September 28, 2017

Free Speech in Our Scholarly Community

Dear Fellow Anteaters:

As we start an exciting new academic year, I want to share some thoughts on the protections and norms of free speech on our campus. I deeply believe that it is possible to have robust free speech while treating each other with mutual respect.

Freedom of speech is a bedrock value of our constitutional system and is at the core of UCI’s mission.

Universities exist to provide the conditions for hard thought and difficult debate so that new knowledge can be generated and individuals can develop the capacity for independent judgment. This cannot happen if universities attempt to shield people from ideas and opinions they might find unwelcome, or if members of the university community try to silence speakers with whom they disagree. As U.S. Supreme Court Justice Louis Brandeis advised in his famous Whitney v. California opinion in 1927, “If there be time to expose through discussion the falsehood and fallacies, to avert the evil by the processes of education, the remedy to be applied is more speech, not enforced silence.”

Free speech is often invoked to protect views that are considered wrong or disturbing. This is inevitable. No one tries to censor speech that is popular, comforting or supported by established authorities. But we sometimes forget that many of the views we take for granted were once considered harmful and deserving of censorship and punishment, including Galileo’s heliocentric model of the solar system, antislavery advocacy, Darwin’s challenge to biblical accounts of the origins of humankind, opposition to American war efforts, the teaching of socialism, civil rights protests, critiques of traditional societal norms, risqué or countercultural popular music, and a lot of modern literature.

We extend protections to controversial and even potentially harmful speech to create the conditions for innovative thinking – and because we have learned it is even more harmful to give officials the extraordinary (and inevitably abused) power to punish people for expressing views they do not like. Throughout history, speech that challenges conventional wisdom has been a driving force for progress. Speech that makes us uneasy may compel us to reconsider our own positions. Hearing offensive or even hateful viewpoints provides opportunities for those sentiments to be exposed, engaged and rebutted.

This is why we cannot and will not censor or punish people merely because they express ideas we do not like. We will not deny speakers access to campus venues because of their views. We will protect all members of the campus community and their invited guests and speakers from efforts to silence them through disruptive activities. At the same time, because no one has a right to be free from criticism, we will always ensure that members of the campus community can peacefully protest and express condemnation of views they detest.

Of course, freedom of speech is not and cannot be absolute. While there is no hate speech exception to First Amendment protections, threats, harassment, “fighting words,” incitement and defamatory speech are not protected. Freedom of speech does not mean a right to say anything at any place and any time. There can and must be restrictions on the time, place and manner of speech in order to protect against the obstruction or disruption of campus activities, but the campus is committed to ensuring the availability of places for speeches and protests.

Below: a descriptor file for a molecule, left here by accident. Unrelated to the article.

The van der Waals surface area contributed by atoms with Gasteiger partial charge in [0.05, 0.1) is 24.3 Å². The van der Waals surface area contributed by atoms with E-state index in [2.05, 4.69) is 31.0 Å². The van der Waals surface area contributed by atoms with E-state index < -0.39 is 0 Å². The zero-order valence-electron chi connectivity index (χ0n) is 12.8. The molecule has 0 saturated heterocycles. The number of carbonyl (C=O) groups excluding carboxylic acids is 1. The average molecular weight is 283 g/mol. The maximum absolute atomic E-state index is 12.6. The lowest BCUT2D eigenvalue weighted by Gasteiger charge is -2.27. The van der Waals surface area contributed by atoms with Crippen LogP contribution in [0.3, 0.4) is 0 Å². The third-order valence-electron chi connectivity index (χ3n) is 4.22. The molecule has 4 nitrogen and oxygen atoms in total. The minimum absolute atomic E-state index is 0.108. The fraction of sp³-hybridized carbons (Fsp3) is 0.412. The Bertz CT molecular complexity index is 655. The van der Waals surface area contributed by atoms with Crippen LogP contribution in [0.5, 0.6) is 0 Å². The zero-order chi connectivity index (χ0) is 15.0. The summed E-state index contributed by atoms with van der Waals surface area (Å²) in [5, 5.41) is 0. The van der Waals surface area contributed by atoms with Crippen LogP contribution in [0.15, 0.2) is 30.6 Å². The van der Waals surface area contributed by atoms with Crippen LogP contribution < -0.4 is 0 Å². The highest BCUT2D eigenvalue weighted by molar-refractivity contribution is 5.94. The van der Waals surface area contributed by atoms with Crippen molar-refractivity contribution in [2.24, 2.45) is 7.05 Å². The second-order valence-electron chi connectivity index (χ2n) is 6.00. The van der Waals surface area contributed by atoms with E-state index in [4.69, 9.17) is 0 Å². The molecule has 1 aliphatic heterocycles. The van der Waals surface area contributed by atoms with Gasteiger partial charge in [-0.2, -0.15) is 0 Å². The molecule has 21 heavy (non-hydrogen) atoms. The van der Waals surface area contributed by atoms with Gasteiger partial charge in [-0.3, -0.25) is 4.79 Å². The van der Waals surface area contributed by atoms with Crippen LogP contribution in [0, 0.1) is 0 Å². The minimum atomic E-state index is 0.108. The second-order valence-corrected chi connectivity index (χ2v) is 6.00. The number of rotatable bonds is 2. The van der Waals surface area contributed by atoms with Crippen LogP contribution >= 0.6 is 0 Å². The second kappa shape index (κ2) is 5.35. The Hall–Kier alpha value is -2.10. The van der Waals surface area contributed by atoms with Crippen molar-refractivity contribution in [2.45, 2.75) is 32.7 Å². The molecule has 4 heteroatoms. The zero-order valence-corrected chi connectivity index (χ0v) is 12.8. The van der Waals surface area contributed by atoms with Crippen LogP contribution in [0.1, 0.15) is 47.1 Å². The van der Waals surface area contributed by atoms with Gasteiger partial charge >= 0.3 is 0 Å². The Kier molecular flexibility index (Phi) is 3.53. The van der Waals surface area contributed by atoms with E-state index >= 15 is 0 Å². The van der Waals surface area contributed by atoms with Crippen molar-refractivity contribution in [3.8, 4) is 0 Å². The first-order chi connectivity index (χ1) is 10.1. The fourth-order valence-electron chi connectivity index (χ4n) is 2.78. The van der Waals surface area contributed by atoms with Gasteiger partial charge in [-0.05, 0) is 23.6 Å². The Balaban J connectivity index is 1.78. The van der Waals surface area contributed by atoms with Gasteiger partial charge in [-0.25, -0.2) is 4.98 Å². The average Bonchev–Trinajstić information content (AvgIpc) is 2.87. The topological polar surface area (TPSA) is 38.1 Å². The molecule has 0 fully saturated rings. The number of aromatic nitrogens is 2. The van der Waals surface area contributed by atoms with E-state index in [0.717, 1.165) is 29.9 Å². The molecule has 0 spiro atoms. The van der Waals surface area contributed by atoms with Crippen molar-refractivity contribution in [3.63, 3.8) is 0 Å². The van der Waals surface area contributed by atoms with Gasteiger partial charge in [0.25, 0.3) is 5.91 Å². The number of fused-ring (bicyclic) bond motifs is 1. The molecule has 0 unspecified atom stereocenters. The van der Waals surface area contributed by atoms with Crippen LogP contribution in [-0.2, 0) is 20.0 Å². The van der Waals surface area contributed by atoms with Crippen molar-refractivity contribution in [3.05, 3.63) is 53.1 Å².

These principles operate differently in formal teaching and research settings such as the classroom or the lab, where principles of academic freedom are linked to obligations of professional conduct and competence. Still, the university is committed in these settings to protecting the widest range of viewpoints in accord with the standards of scholarly inquiry and professional ethics. (To learn more about our policies and practices, please see

In addition to protecting free speech and academic freedom, I hope we will keep in mind the need to nurture other norms and practices in order for us to perform the distinctive mission of the university.

It is of value to society if there is a place where people decide that they will work together to create a scholarly community dedicated to rigorous inquiry, evidence-based reasoning, logical argumentation, experimentation, and a willingness to reassess one’s viewpoint perspective in light of new evidence and arguments.

These beliefs and practices – these scholarly norms – are inextricably linked to related values, including a genuine desire to engage competing perspectives and learn from those who have had different experiences or who hold different viewpoints. A scholarly community knows that all knowledge is provisional, that there can be no protected orthodoxies of opinion, that better ideas are always around the corner, and that we are as happy to be proven wrong as proven right. This is why we are committed to addressing disagreements through reasoned and sustained conversation, debate and the acquisition of new knowledge. The norms of our scholarly community also require us to speak out in support of each other when members of our community are subjected to hateful, discriminatory or inflammatory personal attacks.

If our commitment to freedom and democracy leads us to defend the rights of free speech, our commitment to scholarly inquiry and education leads us to promote norms and practices that enable us to learn from each other in an atmosphere of positive engagement and mutual respect.

My hope and goal is that this year, and every year, all of us will remain respectful to one another, especially when we passionately disagree. We strive for this because such an environment furthers the search for wisdom – the very purpose we sought to pursue when we decided to join this remarkable community.

I wish you all an enlightening year.

Fiat Lux,

Chancellor Howard Gillman